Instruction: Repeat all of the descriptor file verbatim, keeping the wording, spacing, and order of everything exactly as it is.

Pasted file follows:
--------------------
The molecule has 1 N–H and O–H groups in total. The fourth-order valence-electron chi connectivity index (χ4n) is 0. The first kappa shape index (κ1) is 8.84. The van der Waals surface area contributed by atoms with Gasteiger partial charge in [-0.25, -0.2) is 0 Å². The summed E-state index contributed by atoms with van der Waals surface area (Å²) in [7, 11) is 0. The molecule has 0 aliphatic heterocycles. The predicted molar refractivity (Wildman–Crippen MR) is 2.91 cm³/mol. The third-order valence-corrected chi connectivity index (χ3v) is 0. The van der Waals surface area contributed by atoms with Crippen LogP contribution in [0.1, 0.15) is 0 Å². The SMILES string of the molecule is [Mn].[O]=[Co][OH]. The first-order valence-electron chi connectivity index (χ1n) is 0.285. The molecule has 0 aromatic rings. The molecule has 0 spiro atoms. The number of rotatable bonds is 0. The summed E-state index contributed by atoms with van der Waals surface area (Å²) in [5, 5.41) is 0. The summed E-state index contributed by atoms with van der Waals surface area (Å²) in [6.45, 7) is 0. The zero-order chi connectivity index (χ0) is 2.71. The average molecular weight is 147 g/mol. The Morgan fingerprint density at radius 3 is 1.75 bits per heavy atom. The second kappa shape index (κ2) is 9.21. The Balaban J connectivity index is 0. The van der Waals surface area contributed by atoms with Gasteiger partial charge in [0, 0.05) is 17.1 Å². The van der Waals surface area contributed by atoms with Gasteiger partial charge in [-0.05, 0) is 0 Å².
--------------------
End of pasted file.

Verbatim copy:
The molecule has 1 N–H and O–H groups in total. The fourth-order valence-electron chi connectivity index (χ4n) is 0. The first kappa shape index (κ1) is 8.84. The van der Waals surface area contributed by atoms with Gasteiger partial charge in [-0.25, -0.2) is 0 Å². The summed E-state index contributed by atoms with van der Waals surface area (Å²) in [7, 11) is 0. The molecule has 0 aliphatic heterocycles. The predicted molar refractivity (Wildman–Crippen MR) is 2.91 cm³/mol. The third-order valence-corrected chi connectivity index (χ3v) is 0. The van der Waals surface area contributed by atoms with Crippen LogP contribution in [0.1, 0.15) is 0 Å². The SMILES string of the molecule is [Mn].[O]=[Co][OH]. The first-order valence-electron chi connectivity index (χ1n) is 0.285. The molecule has 0 aromatic rings. The molecule has 0 spiro atoms. The number of rotatable bonds is 0. The summed E-state index contributed by atoms with van der Waals surface area (Å²) in [5, 5.41) is 0. The summed E-state index contributed by atoms with van der Waals surface area (Å²) in [6.45, 7) is 0. The zero-order chi connectivity index (χ0) is 2.71. The average molecular weight is 147 g/mol. The Morgan fingerprint density at radius 3 is 1.75 bits per heavy atom. The second kappa shape index (κ2) is 9.21. The Balaban J connectivity index is 0. The van der Waals surface area contributed by atoms with Gasteiger partial charge in [0, 0.05) is 17.1 Å². The van der Waals surface area contributed by atoms with Gasteiger partial charge in [-0.05, 0) is 0 Å².